The ‘good news’, as preached by the Roman rulers over Palestine, was that the Emperor Caesar Augustus had, sixty years earlier, brought political unity and peace to the subjects of the Empire by establishing a military junta to end 200 years of continuous war. Yet it wasn’t true peace. Pax Romana (the so-called ‘Roman peace’) was an uneasy truce at best, because to the Romans, peace didn’t mean the absence of violence – peace was when all opposition had been crushed and there was no resistance o Roman rule. Think ‘Nazi occupied Europe’ and all the propaganda that went with that.

In today’s gospel Mark summarises what Jesus meant by ‘The Good News’.

When Jesus says, ‘The time has come’ he is referring to things to do with God becoming directly involved in the history of mankind as has been previously promised. Jesus is referring to everything that has gone before in the history of the Jewish people – He is proclaiming that the final age, when the prophesies of Ancient Israel will come to be fulfilled is about to happen.

We know, because we believe that Jesus is God, that God’s direct involvement was being fulfilled even as Jesus said those words, because He Himself had come into the world. And we know that the Salvation History of Israel, the bedrock of our Christian Faith, came to come to its ultimate, triumphal fulfilment through the life, death and resurrection of Jesus Christ.

And when Jesus says ‘the Kingdom of God is close at hand’, He is obviously referring to a group of people, a community of people, not to individuals. You can’t have a kingdom with just one person in it. The Kingdom of God is a community of people. And Jesus proclamation of the ‘Kingdom of God’ was certainly not a call to violence against the Roman occupation, it was a call to place the true God, not false gods like the Roman Emperor, at the centre of our lives and communities.

This talk of ‘Good News’ was very dangerous because other people could read political meaning into what Jesus had to say: in those treacherous, fragile times of brutal dictatorship, there were spies and informers everywhere. John the Baptist had fallen victim to this violent regime, and Our Lord Himself was to be betrayed by one of His very own disciples.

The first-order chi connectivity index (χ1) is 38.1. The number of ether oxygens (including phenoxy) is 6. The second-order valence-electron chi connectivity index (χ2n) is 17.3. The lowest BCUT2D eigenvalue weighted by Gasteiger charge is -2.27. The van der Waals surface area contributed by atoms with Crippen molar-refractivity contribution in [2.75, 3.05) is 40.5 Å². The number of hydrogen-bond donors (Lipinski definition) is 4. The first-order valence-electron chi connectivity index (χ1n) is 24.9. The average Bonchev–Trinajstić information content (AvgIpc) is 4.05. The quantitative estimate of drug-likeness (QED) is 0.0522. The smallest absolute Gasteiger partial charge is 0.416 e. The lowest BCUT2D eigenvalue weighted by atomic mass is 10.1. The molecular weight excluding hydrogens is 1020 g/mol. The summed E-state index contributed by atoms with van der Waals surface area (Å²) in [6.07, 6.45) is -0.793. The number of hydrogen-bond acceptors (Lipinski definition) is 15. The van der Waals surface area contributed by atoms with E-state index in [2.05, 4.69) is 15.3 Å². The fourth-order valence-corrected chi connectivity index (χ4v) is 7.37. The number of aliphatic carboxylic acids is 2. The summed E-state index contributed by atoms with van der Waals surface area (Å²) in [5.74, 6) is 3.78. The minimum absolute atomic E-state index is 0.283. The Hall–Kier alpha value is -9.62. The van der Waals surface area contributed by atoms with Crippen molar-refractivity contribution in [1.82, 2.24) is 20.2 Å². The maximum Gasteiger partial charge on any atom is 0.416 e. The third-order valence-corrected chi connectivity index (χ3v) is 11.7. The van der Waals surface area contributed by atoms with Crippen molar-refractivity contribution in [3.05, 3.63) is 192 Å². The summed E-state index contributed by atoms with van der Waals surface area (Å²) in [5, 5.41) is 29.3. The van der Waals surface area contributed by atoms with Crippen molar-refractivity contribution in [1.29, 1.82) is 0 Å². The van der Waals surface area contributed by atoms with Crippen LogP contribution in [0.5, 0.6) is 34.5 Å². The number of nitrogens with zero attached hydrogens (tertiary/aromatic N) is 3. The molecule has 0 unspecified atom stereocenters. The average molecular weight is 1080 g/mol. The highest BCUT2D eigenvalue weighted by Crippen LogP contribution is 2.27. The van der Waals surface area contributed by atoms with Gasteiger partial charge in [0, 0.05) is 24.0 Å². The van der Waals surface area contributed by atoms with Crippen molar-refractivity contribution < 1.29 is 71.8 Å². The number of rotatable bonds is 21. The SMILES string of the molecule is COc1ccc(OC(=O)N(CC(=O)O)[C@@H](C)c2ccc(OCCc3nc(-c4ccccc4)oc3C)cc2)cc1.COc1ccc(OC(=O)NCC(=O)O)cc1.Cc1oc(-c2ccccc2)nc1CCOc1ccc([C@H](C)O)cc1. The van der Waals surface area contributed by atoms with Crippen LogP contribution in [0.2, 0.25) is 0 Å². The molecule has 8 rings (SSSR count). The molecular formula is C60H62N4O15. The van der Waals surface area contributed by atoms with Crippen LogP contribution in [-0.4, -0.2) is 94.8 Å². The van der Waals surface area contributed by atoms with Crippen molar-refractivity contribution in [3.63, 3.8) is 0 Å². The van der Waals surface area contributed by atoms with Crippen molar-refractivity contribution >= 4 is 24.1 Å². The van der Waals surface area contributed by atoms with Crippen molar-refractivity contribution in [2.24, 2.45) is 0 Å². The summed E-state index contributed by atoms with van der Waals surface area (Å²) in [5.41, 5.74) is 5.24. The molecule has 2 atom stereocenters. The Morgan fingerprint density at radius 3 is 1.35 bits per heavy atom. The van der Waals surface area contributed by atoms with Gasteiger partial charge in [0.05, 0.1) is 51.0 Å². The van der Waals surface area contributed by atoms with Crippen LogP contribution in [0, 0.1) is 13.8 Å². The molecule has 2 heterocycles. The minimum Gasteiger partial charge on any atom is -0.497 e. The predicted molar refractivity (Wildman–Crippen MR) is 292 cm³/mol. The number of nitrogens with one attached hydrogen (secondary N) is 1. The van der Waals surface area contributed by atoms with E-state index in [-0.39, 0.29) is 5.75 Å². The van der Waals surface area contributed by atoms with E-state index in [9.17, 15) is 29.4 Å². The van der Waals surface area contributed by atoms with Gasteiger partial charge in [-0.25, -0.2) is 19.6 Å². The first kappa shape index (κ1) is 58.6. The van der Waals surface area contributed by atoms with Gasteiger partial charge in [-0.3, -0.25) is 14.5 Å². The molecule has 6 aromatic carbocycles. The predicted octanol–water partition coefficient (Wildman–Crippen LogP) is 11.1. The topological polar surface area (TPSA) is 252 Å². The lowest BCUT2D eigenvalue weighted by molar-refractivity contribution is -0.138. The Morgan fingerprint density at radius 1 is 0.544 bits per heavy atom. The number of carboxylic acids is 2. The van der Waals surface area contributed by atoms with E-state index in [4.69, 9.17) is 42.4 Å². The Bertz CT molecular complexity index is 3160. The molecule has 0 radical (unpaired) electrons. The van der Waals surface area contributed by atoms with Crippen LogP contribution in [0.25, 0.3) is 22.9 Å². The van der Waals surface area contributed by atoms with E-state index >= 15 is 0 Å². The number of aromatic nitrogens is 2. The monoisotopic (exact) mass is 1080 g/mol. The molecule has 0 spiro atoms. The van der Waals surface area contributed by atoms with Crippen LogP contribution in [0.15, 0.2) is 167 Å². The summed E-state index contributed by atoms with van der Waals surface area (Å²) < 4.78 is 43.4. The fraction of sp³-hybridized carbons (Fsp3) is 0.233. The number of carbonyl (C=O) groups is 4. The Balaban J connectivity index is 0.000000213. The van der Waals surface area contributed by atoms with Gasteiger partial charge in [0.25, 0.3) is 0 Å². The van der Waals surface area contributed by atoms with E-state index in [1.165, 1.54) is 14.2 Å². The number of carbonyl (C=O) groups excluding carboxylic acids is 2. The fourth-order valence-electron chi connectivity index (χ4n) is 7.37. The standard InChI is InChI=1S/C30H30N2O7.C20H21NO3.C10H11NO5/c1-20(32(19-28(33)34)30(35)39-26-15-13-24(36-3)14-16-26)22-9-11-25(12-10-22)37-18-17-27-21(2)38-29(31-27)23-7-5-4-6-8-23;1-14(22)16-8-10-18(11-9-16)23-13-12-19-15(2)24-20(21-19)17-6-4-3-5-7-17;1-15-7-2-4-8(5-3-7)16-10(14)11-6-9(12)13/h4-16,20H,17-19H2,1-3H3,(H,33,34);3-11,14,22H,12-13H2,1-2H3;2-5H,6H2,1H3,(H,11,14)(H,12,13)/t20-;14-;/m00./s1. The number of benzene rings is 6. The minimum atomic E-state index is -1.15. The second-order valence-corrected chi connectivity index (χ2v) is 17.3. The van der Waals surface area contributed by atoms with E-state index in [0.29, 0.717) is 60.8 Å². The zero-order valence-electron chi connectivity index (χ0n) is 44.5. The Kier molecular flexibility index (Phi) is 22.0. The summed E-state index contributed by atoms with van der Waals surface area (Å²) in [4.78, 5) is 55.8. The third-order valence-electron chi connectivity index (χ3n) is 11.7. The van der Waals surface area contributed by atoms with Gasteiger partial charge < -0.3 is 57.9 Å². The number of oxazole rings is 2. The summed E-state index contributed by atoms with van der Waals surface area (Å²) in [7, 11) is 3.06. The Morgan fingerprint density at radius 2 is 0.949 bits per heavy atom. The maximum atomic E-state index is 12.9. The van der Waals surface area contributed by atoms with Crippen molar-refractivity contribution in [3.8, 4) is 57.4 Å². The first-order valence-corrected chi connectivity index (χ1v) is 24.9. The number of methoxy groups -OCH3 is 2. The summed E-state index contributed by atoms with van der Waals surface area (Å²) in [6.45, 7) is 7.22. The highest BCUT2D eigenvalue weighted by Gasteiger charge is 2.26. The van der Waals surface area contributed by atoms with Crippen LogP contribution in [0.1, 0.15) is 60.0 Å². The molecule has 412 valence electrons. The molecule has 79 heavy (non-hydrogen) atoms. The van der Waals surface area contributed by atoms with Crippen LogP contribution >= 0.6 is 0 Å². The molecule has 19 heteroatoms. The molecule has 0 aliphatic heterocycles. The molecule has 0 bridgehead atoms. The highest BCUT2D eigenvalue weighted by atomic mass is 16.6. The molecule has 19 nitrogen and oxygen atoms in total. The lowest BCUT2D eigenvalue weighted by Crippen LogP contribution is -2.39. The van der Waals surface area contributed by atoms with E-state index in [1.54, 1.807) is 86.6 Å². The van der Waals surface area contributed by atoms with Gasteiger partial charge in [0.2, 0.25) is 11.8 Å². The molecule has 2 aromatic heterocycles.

Jesus’ call was to repent and believe in the good news that the prophesies of the Old Testament were being fulfilled. Jesus taught that embracing the Kingdom of God would lead to a life-changing encounter with God, giving up the ways of the evil world around us, a whole new way of interpreting the world. Despite the evil, oppressive Roman regime, people could discover a new relationship with God.

And that good news remains the same for us today. We are in this world but not of this world. We adapt to the difficulties presented by the secular world, but the ways of this world ultimately have no hold on us.

To those with no faith, to those mesmerized by the ways of the world, this relationship with God is very difficult to comprehend. They may even see it as threatening. The events in Paris last week highlight these tensions.

And for precisely this reason, we must make it our business to work and to pray for peace in this world, and though our lives to be beacons of the Kingdom of God present in the world.